Neutrino: Wave or particle?
The MINOS experiment has shown that as neutrinos oscillate from one type to another they act a lot like waves.
The MINOS experiment has shown that as neutrinos oscillate from one type to another they act a lot like waves. The experiment, which sends a beam of neutrinos from Fermilab to a detector in northern Minnesota, confirmed in 2006 the Super Kamiokande discovery that neutrinos disappear in flight. Now, MINOS confirmed that the neutrinos' disappearance arises from the wave phenomenon of oscillations.
MINOS is a large scale replay of Thomas Young's famous 1801 double slit experiment. Young was then in a debate with Isaac Newton about whether light is a wave or a particle. Particles, when added together, give us more particles. Waves, when added together, can add to each other or cancel one another out to give us nothing. (Think of noise-canceling headsets.)
Young's experiment passed light through slits in a pair of barriers (see figure on additional page). The first barrier's single slit (a) gave a source of light. The second barrier's two slits (b) created two light beams from that source. If light is a wave, those two beams when combined could either add to or cancel one another on their paths to a screen. Thus, an observer at a remote location (d) might see either bright light or no light at all. The interference pattern that Young observed seemed to confirm that light is indeed a wave.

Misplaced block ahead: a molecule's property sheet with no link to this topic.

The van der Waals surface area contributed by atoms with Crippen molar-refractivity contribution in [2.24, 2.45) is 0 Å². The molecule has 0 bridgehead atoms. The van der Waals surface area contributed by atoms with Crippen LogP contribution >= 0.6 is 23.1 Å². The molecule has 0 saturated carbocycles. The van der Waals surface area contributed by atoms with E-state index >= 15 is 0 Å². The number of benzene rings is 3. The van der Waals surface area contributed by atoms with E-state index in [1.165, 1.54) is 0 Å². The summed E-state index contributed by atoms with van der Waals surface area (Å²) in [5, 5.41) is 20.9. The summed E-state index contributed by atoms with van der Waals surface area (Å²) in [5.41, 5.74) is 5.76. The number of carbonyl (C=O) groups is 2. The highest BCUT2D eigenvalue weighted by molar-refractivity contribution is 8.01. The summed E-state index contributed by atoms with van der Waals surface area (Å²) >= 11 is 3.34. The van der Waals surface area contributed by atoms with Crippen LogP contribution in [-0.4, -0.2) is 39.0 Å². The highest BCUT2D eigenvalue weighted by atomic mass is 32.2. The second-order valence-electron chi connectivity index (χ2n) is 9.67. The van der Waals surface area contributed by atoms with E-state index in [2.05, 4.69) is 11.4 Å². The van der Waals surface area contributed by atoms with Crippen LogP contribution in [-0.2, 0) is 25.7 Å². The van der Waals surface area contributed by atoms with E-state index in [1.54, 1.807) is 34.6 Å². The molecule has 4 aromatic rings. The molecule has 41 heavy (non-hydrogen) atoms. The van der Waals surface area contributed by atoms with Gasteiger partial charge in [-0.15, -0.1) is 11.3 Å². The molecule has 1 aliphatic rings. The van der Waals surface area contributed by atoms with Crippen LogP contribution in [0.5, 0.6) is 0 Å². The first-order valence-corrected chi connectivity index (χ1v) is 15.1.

The neutrinos in the MINOS experiment show a similar wave behavior to Young's experiment. Neutrinos produced or detected in experiments are one of three types, the electron neutrino, νe, muon neutrino, νĶ, or tau neutrino, νt. The MINOS experiment begins with a source of muon neutrinos.
A "neutrino slit experiment" occurs because these obscure particles are so massive. Since neutrinos have mass, they could also be labeled as ν 1,ν2, ν3 (light, middle, heavy). The indivdual mass states cannot be detected in nature, and any muon neutrino produced in a neutrino beam is really a superposition of all three mass types. By the time the neutrinos arrive at the MINOS detector in Minnesota they add up in different ways - like the light waves in Young's experiment - and are observed as either ν e, νĶ, or νt. Because the MINOS detector sees only muon neutrinos, those neutrinos that combine as either electron or tau neutrinos appear to be lost, resulting in a deficit of muon neutrinos.